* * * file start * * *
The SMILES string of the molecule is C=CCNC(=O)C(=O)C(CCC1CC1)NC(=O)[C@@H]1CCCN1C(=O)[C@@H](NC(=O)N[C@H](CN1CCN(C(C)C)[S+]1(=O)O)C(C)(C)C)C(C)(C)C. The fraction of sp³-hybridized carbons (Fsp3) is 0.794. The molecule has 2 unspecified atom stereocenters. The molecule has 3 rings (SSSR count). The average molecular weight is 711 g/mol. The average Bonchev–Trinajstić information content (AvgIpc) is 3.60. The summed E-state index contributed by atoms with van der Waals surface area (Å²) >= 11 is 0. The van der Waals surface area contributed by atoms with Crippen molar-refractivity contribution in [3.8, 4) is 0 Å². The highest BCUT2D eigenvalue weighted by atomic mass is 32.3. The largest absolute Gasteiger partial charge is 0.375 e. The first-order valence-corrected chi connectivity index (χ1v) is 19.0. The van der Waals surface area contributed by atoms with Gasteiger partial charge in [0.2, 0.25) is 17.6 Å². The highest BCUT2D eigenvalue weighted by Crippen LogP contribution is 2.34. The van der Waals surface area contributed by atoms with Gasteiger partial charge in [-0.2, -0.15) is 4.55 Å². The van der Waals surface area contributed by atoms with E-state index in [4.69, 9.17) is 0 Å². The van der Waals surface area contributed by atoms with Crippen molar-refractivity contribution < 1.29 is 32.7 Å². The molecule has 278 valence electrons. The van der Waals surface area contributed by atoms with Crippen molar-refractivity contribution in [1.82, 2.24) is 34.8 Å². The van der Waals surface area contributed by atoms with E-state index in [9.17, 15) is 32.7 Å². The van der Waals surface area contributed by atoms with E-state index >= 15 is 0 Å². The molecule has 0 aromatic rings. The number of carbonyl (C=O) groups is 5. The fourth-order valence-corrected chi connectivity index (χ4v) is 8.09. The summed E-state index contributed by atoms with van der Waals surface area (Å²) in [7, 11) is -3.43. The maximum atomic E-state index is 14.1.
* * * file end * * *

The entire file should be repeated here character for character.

The SMILES string of the molecule is C=CCNC(=O)C(=O)C(CCC1CC1)NC(=O)[C@@H]1CCCN1C(=O)[C@@H](NC(=O)N[C@H](CN1CCN(C(C)C)[S+]1(=O)O)C(C)(C)C)C(C)(C)C. The fraction of sp³-hybridized carbons (Fsp3) is 0.794. The molecule has 2 unspecified atom stereocenters. The molecule has 3 rings (SSSR count). The average molecular weight is 711 g/mol. The average Bonchev–Trinajstić information content (AvgIpc) is 3.60. The summed E-state index contributed by atoms with van der Waals surface area (Å²) >= 11 is 0. The van der Waals surface area contributed by atoms with Crippen molar-refractivity contribution in [3.8, 4) is 0 Å². The highest BCUT2D eigenvalue weighted by atomic mass is 32.3. The largest absolute Gasteiger partial charge is 0.375 e. The first-order valence-corrected chi connectivity index (χ1v) is 19.0. The van der Waals surface area contributed by atoms with Gasteiger partial charge in [0.2, 0.25) is 17.6 Å². The highest BCUT2D eigenvalue weighted by Crippen LogP contribution is 2.34. The van der Waals surface area contributed by atoms with Gasteiger partial charge in [-0.2, -0.15) is 4.55 Å². The van der Waals surface area contributed by atoms with E-state index in [4.69, 9.17) is 0 Å². The van der Waals surface area contributed by atoms with Crippen molar-refractivity contribution < 1.29 is 32.7 Å². The molecule has 278 valence electrons. The van der Waals surface area contributed by atoms with Crippen molar-refractivity contribution in [1.82, 2.24) is 34.8 Å². The van der Waals surface area contributed by atoms with E-state index in [9.17, 15) is 32.7 Å². The van der Waals surface area contributed by atoms with E-state index >= 15 is 0 Å². The molecule has 0 aromatic rings. The number of carbonyl (C=O) groups is 5. The fourth-order valence-corrected chi connectivity index (χ4v) is 8.09. The summed E-state index contributed by atoms with van der Waals surface area (Å²) in [7, 11) is -3.43. The maximum atomic E-state index is 14.1.